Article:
Here’s a list of other essential black feminist reading (as well as some on my to-do list!), many of them highly recommended by other scholars and friends.
All the Women Are White, All the Blacks Are Men, But Some of Us Are Brave: Black Women’s Studies edited by Gloria Hull, et al
I Know Why The Caged Bird Sings by Maya Angelou
Your Blues Ain’t Like Mine by Bebe Moore Campbell
The Salt Eaters by Toni Cade Bambara
Laboring Women by Jennifer Morgan
Black, White, and in Color by Hortense Spillers
Skin Trade by Ann duCille
The Collected Poetry of Nikki Giovanni by Nikki Giovanni
Assata: An Autobiography by Assata Shakur
Incidents in the Life of a Slave Girl by Harriet Ann Jacobs.
Ella Baker and the Black Freedom Movement: A Radical Democratic Vision by Barbara Ransby
Killing the Black Body Race, Reproduction and the Meaning of Liberty by Dorothy Roberts
Too Heavy a Load: Black Women in Defense of Themselves, 1894-1994 by Deborah Gray White
Black Macho and the Myth of the Superwoman by Michele Wallace
The Salt Roads by Nalo Hopkinson
Some Of Us Did Not Die: New and Selected Essays by June Jordan
Citizen: An American Lyric by Claudia Rankine
Demonic Grounds: Black Women and Cartographies of Struggle by Katherine McKittrick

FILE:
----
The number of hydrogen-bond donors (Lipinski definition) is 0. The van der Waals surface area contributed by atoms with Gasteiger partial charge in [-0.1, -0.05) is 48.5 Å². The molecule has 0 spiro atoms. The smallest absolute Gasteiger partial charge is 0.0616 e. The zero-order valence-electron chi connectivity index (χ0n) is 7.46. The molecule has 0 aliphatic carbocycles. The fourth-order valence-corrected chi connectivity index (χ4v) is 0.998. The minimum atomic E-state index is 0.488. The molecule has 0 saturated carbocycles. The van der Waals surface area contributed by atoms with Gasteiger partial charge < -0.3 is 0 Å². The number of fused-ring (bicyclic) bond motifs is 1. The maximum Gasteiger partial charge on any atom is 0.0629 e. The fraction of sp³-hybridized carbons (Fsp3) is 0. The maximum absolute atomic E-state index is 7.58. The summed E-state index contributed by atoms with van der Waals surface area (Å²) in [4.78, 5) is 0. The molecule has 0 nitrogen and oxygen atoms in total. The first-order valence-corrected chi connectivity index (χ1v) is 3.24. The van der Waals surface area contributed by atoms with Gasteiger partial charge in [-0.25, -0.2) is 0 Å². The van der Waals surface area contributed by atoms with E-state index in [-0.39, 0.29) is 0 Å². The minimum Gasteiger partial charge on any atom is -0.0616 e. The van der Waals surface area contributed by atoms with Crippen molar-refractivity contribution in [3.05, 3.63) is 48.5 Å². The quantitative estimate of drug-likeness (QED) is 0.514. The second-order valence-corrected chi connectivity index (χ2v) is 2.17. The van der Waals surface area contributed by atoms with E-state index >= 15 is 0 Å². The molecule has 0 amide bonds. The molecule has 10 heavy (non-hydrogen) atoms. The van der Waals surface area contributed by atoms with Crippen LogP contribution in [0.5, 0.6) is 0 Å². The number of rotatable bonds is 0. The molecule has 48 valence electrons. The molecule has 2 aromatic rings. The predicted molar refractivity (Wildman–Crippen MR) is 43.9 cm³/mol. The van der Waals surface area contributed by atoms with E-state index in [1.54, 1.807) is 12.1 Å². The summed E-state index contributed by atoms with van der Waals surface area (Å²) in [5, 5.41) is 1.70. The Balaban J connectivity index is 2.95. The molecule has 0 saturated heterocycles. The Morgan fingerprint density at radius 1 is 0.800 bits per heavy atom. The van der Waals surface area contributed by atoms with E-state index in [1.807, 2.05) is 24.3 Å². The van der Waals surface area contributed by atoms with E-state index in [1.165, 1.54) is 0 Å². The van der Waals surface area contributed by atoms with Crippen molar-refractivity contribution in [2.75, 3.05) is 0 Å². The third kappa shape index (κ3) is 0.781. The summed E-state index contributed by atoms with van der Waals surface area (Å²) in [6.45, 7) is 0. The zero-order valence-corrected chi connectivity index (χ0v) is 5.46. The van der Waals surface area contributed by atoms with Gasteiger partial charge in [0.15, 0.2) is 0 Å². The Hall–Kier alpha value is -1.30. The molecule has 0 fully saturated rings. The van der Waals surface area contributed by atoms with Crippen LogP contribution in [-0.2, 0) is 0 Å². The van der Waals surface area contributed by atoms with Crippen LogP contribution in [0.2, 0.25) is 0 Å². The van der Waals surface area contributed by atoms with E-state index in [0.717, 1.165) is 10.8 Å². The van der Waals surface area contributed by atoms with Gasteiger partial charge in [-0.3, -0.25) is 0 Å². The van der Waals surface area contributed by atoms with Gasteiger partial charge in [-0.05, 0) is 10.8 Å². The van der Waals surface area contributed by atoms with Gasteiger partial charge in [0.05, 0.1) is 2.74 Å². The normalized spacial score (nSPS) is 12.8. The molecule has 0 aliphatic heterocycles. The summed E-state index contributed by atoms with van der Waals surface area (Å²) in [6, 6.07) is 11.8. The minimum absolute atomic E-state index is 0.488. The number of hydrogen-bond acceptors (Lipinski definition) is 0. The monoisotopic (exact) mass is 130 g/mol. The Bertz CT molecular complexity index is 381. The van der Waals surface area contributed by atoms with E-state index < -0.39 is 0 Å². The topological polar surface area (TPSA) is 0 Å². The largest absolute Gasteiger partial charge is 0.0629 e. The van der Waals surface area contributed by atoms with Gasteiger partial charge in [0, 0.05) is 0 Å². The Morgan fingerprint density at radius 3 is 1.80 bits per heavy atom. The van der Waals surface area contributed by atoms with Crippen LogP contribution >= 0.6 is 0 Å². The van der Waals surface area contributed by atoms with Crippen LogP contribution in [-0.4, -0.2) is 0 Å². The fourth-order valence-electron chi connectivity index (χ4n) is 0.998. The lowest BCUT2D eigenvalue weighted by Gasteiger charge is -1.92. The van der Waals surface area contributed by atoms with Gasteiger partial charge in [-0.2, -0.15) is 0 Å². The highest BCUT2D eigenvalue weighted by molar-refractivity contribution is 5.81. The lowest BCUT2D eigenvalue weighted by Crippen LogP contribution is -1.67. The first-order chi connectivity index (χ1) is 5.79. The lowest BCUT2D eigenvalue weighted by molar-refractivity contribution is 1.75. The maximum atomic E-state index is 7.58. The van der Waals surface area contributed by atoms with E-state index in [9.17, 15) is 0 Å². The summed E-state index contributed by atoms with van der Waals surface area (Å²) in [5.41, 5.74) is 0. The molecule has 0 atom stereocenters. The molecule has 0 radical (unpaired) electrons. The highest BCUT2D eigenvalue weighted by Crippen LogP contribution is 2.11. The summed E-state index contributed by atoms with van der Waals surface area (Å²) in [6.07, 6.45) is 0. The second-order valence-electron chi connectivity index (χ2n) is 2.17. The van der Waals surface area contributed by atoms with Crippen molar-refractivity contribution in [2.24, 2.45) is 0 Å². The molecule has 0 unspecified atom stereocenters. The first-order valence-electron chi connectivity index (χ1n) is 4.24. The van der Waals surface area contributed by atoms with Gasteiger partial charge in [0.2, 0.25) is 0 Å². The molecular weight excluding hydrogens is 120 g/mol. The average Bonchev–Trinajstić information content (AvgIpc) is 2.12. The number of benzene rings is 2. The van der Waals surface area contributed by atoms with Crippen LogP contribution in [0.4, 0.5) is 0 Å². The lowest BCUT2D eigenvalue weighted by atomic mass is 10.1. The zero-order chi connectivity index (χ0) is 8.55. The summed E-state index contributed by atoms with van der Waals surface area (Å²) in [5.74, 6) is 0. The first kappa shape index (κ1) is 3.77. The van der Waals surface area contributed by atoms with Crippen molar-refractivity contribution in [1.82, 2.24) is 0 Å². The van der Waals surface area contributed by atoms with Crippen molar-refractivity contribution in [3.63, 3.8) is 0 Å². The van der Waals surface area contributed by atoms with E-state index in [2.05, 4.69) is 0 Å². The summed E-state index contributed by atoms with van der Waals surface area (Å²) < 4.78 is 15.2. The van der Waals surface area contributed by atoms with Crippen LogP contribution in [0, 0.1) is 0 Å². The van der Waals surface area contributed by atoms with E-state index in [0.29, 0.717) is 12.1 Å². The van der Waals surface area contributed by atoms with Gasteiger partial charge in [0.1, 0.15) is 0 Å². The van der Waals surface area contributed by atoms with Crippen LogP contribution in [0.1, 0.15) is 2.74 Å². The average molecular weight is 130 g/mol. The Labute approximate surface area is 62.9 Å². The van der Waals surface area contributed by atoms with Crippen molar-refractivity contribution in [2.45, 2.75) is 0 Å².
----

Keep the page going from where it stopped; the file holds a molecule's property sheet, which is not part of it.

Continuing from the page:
The Summer We Got Free by Mia McKenzie (of Black Girl Dangerous)
Habeas Viscus: Racializing Assemblages, Biopolitics, and Black Feminist Theories of the Human by Alexander G Weheliye
Zami: A New Spelling of My Name by Audre Lorde
Sisters of the Yam: Black Women And Self-Recovery by bell hooks
Bad Feminist: Essays by Roxane Gay
The Black Woman: An Anthology by Toni Cade Bambara
Fires In The Mirror by Anna Deavere Smith
Sister Citizen by Melissa Harris-Perry
Weevils in the Wheat (OK, this is not just on black women, but it includes first-person accounts of slavery in Virginia. I read Henrietta King’s description of the abuse she suffered as a little girl living in slavery when I was 8 years old, and it changed everything I understood about the world.)
Khadijah Costley White is an assistant professor in the Department of Journalism and Media Studies at Rutgers University in New Brunswick. Find her on Twitter here.